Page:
Particle based animation with openFrameworks

Continuing on with my other particle based generative art, here’s an animation I made with openFrameworks.

A still:


Particle based generative art with openFrameworks

I’ve recently started playing with openFrameworks and I have to say I’m very impressed. Having messed with Processing previously, openFrameworks doesn’t feel too alien. It does have a steeper learning curve than Processing but it you’ve programmed C++ before it shouldn’t be long until you can whip up your first masterpieces.

Last week I’ve created a very simple particle system and had each particle leave a trace as it was animated. The following images are variations on the same theme. They are pretty much the same program with a few changes made between each run.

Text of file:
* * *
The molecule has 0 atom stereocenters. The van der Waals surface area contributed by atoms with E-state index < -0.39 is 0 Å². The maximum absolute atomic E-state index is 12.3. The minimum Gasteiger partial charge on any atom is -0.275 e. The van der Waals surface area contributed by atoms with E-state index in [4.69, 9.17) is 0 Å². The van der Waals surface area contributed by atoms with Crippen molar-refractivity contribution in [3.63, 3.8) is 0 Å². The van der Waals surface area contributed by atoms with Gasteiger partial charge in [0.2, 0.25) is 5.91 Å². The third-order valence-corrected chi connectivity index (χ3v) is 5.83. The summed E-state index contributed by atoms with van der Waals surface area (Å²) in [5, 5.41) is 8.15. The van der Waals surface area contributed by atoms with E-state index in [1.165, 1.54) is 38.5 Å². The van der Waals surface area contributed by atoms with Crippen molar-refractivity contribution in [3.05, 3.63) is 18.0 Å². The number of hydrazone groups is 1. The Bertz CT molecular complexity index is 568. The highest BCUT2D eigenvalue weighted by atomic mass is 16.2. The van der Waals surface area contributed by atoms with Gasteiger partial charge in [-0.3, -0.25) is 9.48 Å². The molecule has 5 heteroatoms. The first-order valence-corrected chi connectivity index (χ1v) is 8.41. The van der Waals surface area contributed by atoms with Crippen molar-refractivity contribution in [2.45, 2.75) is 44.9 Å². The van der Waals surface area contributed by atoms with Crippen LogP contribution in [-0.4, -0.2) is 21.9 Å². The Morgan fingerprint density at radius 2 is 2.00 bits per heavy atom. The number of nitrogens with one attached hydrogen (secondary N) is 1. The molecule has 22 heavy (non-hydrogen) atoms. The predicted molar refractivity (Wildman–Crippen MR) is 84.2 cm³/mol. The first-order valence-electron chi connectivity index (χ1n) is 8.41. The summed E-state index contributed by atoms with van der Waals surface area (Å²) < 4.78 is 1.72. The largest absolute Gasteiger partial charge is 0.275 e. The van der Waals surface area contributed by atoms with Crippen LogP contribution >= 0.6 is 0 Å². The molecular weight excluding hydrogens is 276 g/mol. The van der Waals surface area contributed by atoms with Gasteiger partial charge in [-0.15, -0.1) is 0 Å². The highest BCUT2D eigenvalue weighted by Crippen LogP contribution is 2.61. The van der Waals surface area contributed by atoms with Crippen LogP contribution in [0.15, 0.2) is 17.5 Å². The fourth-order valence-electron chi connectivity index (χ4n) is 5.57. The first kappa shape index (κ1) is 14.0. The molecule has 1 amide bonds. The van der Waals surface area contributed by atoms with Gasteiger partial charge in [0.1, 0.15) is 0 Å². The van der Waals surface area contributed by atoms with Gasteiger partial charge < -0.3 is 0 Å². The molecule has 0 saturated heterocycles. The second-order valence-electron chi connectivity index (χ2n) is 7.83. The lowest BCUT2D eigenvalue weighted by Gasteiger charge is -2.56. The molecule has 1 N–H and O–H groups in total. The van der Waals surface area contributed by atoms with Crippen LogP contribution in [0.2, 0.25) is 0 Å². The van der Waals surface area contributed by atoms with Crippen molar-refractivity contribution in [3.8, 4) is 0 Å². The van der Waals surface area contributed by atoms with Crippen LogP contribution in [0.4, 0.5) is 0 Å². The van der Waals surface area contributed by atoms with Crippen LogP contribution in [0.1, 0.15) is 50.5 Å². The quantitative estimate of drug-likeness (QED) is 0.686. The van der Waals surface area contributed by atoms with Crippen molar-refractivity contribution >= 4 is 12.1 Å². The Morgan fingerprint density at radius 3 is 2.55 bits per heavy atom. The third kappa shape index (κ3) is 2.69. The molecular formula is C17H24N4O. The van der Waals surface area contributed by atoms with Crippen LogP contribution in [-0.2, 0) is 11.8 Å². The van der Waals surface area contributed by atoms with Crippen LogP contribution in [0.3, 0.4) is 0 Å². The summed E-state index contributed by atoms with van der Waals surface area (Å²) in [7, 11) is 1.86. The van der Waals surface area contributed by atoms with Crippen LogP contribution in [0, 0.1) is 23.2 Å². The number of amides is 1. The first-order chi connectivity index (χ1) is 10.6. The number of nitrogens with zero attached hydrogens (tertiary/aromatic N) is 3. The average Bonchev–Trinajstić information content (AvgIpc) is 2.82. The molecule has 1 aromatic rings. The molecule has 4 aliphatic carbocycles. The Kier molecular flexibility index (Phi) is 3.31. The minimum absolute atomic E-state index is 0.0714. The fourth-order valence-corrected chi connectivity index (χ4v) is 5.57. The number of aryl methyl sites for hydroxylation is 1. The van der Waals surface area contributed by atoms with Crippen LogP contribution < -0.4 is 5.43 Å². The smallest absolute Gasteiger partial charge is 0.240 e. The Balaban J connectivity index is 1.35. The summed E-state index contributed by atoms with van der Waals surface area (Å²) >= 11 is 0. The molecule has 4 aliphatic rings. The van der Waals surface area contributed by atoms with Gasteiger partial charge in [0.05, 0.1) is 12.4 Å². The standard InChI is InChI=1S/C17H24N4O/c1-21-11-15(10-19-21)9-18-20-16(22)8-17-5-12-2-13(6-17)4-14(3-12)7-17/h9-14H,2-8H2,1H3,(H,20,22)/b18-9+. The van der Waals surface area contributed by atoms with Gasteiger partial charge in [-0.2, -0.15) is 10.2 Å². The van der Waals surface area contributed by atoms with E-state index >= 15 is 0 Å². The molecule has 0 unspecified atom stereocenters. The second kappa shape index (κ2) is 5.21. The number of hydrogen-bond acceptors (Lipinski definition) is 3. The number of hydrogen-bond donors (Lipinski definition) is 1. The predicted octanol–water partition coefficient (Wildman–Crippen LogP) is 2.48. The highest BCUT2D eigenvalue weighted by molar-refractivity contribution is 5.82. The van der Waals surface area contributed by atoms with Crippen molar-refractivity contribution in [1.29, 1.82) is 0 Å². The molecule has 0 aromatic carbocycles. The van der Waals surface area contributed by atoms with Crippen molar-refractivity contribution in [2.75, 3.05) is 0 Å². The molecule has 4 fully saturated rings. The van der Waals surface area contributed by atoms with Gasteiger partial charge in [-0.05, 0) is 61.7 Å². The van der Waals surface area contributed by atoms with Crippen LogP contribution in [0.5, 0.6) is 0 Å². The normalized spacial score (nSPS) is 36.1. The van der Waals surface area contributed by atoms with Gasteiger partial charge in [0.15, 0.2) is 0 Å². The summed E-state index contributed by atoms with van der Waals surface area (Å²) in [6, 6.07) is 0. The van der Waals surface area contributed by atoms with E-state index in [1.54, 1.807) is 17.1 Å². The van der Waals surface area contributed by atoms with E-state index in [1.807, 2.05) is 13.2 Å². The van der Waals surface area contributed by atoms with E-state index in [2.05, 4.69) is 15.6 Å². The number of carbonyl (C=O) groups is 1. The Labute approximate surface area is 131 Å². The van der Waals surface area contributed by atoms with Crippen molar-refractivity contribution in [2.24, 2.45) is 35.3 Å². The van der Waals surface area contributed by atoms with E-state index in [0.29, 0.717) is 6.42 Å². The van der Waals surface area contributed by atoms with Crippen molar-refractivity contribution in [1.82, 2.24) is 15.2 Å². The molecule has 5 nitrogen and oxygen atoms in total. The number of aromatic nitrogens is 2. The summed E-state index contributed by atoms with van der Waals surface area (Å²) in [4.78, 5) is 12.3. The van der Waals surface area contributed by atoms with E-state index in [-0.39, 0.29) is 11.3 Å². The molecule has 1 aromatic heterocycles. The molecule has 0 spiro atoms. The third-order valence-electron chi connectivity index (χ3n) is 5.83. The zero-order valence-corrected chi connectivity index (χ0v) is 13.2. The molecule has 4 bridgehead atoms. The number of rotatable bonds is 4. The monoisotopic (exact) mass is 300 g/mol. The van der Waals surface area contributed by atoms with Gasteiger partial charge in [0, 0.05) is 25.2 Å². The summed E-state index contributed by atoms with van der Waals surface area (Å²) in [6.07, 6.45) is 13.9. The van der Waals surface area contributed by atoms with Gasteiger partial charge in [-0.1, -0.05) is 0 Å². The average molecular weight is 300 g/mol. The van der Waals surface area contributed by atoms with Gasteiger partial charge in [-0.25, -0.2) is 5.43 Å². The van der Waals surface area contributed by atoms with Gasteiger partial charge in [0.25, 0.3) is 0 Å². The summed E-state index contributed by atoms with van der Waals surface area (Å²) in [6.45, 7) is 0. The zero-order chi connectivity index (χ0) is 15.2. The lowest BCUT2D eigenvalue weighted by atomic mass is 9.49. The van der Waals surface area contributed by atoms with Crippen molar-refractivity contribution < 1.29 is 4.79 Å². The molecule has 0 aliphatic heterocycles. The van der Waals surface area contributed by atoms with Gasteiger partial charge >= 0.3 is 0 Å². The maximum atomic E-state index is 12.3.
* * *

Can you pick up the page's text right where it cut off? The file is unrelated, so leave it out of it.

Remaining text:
The common thing in all of these is that the particle movement is governed by Perlin noise.

(click images for larger versions)

open_frameworks_01 open_frameworks_03 open_frameworks_04 open_frameworks_06 open_frameworks_07 open_frameworks_08 open_frameworks_10 open_frameworks_11 open_frameworks_12 open_frameworks_14 open_frameworks_16 open_frameworks_17

Calibrator: An Arduino library to calibrate sensors hooked to analog inputs

Once you get past your first few projects with the Arduino, you soon realize that the calibration method they show on their webpage is just a sample and cannot be used with many sensors without polluting your code with a ton of variables.

So, here it is. My own take on sensor calibration library. You can download the source code and a more detailed explanation on the github Calibrator page.

This is how you use it: